The effect of positive episodic simulation on future event predictions in non-depressed, dysphoric, and depressed individuals

Boland, Jennifer

Psychology
December 2017

Thesis or dissertation


Rights
© 2017 Jennifer Boland. All rights reserved. No part of this publication may be reproduced without the written permission of the copyright holder.
Abstract

Previous research demonstrates that depressed individuals have difficulties with prospection. For example, compared to non-depressed individuals, they predict negative events as more likely to happen, and positive events as less likely to happen, in their future. Recent work suggests that episodic simulation of positive events may prove a useful strategy for improving these prospective biases. The experiments within the current thesis investigated positive episodic simulation as a method of modifying predictions regarding likelihood of occurrence, perceived control, and importance for both positive and negative future events. Experiments 1 and 2 demonstrated the positive impact of a newly devised paradigm, the Future Simulation Intervention Task (F-SIT), on future event predictions in a non-depressed sample. Experiment 3 investigated the parameters under which the F-SIT modifies these predictions, by using various modifications of the paradigm. These findings suggested that both single cue words with positive instructions, and positive cue scenarios were equally effective at modifying future event predictions. Experiments 4 and 5 extended the findings to show that various versions of the F-SIT beneficially modifies predictions in both a depressed and dysphoric sample. Finally, Experiment 5 also made preliminary investigations into the mechanisms that underlie the modifications evident following the F-SIT, specifically investigating the role of affect. Findings suggested that the modification in predictions about future events that occur as a result of the F-SIT are not merely a by-product of mood improvements. Therefore, the underlying mechanisms of the prediction modification is in need of further investigation. However, overall, the findings from the current experiments suggest that training in future episodic simulation can improve future outlook and may represent a useful tool within cognitive therapeutic techniques.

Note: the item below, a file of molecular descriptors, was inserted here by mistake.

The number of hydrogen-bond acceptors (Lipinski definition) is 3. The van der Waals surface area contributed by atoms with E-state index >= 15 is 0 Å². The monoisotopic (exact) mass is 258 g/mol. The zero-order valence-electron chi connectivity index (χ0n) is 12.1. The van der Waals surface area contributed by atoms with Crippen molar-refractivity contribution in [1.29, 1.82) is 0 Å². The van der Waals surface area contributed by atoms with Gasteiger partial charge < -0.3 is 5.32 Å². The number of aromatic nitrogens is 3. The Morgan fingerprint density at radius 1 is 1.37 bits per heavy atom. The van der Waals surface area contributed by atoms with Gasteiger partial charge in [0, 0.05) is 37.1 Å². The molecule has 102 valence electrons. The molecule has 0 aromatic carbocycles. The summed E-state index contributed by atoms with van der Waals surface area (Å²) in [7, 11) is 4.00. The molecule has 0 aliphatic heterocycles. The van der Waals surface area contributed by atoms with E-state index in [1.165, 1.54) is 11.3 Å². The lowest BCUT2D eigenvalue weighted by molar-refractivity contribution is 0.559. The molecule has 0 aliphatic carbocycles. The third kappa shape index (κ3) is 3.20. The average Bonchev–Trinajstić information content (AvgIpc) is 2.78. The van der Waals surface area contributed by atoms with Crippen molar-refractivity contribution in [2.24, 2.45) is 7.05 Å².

Publisher
Department of Psychology, The University of Hull
Qualification level
Doctoral
Qualification name
PhD
Language
English
Extent
1 MB
Identifier
hull:16881
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